Coconut oil is God’s gift to the peasant class and marginalized.
For decades health media in the United States has portrayed coconut oil as the devil of edible oil.
That perhaps was a way to destroy the growing copra and coconut oil industry of the day. Fast track to the 2000’s coconut oil began being propelled as one rich in saturated fats but healthy saturated fats.
Coconut oil production was a common and critical cottage industry while growing up in St. Ann. Although, the terra cotta bauxite enriched soil was not ideal for coconut trees to grow, the industrious character of the women of the Dry Harbour Mountains meant they would source coconuts from St. Mary and produce the ubiquitous annotto colored oil or plain coagulated snow coloured oil in their kitchen and backyards.
Coconut production was a mainstay of several entrepreneurial rural working class and the peasantry up to the early 1980’s.
Hard working higglers would take the oil to markets in Christiana and Mandeville as they sought to earn a decent bread for themselves and families. What is interesting is that the income earned was able to school their children especially the early recipients of the then Common Entrance Examination ( precursor to the GSAT Examination).
It financed poor people’s children education at schools like Holmwood Technical High, Knox College, St. Hilda’s High and York Castle High.
Finding themselves as non beneficiaries of a colonial system which did nothing for ex slaves, folks of the Dry Harbour Mountain replete with free villages such as Clarksonville, Wilberforce and Buxton must have been very innovative in their pursuit of economic reliance and independence.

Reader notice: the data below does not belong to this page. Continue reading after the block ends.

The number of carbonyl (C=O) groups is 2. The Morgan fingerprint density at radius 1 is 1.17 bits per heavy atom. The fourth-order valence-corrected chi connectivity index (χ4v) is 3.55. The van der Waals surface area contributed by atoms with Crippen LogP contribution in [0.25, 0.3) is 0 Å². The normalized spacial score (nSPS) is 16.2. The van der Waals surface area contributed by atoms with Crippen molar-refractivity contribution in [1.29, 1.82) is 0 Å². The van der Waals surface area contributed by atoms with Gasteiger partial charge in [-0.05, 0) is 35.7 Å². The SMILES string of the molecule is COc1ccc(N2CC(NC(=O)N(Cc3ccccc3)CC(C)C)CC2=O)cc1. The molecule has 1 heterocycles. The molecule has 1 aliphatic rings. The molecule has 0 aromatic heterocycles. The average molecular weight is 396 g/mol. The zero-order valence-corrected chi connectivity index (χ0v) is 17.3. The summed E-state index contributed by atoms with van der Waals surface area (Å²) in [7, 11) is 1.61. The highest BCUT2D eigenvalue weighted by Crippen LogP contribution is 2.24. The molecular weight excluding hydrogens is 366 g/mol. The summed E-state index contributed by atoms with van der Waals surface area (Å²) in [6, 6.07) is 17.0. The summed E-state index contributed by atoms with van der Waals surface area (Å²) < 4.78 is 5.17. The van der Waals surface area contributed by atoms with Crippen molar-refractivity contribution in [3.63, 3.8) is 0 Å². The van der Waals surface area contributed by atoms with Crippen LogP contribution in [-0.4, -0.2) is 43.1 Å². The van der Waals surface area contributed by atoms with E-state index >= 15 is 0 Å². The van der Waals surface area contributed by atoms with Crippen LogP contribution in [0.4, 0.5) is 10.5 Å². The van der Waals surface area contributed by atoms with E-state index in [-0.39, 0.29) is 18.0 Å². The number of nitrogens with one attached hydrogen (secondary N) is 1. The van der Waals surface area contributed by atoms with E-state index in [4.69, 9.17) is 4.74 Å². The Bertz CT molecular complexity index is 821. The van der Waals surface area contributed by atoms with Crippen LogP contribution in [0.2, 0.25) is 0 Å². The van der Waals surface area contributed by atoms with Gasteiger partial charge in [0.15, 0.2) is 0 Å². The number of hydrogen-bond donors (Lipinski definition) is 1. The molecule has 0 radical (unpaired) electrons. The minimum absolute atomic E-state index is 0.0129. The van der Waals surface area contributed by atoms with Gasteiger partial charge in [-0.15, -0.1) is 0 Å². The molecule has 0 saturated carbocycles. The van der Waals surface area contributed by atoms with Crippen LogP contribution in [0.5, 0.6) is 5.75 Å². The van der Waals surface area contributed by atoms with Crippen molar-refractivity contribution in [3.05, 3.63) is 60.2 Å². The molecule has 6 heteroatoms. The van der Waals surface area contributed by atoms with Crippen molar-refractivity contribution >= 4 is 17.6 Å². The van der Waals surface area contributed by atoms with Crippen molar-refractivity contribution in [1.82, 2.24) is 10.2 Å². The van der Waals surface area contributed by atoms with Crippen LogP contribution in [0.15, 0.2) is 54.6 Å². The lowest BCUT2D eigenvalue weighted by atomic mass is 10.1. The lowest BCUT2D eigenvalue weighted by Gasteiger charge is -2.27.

Their passion and survival instinct also led to them empowering the next generation by educating their young ones. Today many young women cry that the government is not providing jobs consciously forgetting that others before them “turned their hands and made fashion.”
Their engagement in edible oil production provided an important and necessary consumer item for those who had no know how and for those whose participation in Indirect Production was in other specialist areas far from oil production. It was therefore nothing extraordinary to see in these rural towns the teachers, business class, pharmacists and ordinary consumers purchasing the output of the women from St. Ann.
I am appalled that women are also part of the lottery scam and are part of the anti-social elements destroying the fabric of the Jamaican society. The women of the sixties and seventies had exploited the local resources to their economic advantage such as coconut oil production.
There is no reason why our people cannot be industrious today instead of waiting on their politicians to provide jobs.
Coconut oil production provided an economic base years ago and it can be exploited at the cottage industry level again especially now that the health industry has confirmed it is a wonder oil.
By Winston Donald
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